Linkage of N2O emission to functional gene abundance in an intensively managed calcareous flu-aquic soil

Liuqing Yang1, 2, Xiaotang Ju1*,Xiaojun Zhang2*

1 China Agricultural University, No.2 Yuanmingyuan Xilu, Haidian District, Beijing, China, 100193,
2Shanghai Jiao Tong University, No.800 Dongchuan Road, Minhang District, Shanghai, China, 200240
*Author for correspondence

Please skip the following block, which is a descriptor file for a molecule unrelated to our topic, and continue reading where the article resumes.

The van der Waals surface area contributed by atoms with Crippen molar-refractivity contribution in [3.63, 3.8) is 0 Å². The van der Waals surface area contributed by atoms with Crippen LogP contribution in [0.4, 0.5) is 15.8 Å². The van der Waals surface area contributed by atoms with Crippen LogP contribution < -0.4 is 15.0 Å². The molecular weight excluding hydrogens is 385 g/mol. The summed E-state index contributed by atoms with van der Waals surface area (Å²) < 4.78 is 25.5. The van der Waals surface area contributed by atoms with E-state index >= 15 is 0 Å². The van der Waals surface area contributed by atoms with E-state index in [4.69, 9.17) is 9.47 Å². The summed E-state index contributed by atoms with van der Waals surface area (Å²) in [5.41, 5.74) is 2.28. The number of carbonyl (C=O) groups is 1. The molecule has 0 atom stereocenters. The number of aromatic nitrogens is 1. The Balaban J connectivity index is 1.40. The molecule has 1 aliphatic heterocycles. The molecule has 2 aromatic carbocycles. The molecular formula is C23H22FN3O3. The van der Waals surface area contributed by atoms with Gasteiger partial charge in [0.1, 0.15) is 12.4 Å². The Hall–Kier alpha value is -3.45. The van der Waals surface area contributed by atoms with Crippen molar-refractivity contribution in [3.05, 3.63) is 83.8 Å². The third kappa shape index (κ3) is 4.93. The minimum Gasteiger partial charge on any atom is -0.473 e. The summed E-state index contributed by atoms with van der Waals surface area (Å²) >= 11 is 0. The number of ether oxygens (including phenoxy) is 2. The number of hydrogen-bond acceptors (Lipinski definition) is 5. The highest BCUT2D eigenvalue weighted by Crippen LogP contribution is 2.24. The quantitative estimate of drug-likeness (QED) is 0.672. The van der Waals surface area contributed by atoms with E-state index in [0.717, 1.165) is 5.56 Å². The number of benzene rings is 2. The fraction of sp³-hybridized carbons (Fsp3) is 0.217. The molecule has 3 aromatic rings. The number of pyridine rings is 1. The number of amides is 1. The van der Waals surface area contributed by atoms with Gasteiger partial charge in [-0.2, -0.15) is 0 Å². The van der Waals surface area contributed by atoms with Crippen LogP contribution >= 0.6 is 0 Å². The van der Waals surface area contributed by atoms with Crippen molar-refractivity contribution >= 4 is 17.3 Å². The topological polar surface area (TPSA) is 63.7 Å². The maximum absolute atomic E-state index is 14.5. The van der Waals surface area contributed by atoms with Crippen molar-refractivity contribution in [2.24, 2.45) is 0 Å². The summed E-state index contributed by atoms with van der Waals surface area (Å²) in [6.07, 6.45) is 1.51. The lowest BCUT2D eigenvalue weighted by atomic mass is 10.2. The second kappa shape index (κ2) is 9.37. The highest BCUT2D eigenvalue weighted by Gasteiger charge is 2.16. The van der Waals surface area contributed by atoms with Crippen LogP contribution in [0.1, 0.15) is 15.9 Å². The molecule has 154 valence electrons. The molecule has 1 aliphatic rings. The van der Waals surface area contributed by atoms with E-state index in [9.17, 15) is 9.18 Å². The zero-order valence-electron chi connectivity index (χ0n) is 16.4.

The linkage between situ N2O emissions and abundance of functional genes ammonia monooxygenase  gene (amoA), nitrate reductase gene (narG), nitrite reductase genes (nirS and nirK), N2O reductase gene (nosZ) is not well understood, impeding proposing methods for mitigation in agricultural management. Our work was focusing on this linkage. Combined traditional study method and molecular biological technique and four treatments were involved in: N0 (Zero N application, straw removal), Nopt and CNopt (Improved Nmin test, straw removal and return respectively), CM (Manure supplementary, chemical fertilizer N based on N balance calculation, straw return). Soil samples were collected on 16th April (reflect long-term N and C management effect), 9th and 14th August (reflect before and after short-term fertilization on 11st August) for biological and chemical properties analysis. We found that the amoA gene responed to short-term fertilizer while denitrification genes had no response and annual N2O emission had significant positive relationships with gene abundance mentioned above. We concluded that strong nitrification triggered by high ammonia concentration after fertilization, nitrifier denitrification or denitrification triggered by strong rainfall or irrigation in normal crop growing days without nitrogen addition were most probably responsible for N2O emissions. It is critical to reduce amoA gene function after urea-based fertilization. Meanwhile, we need to pay attention to enhanced denitrification genes functions in their favourable conditions to produce N2O when increased SOC due to long-term manure fertilization.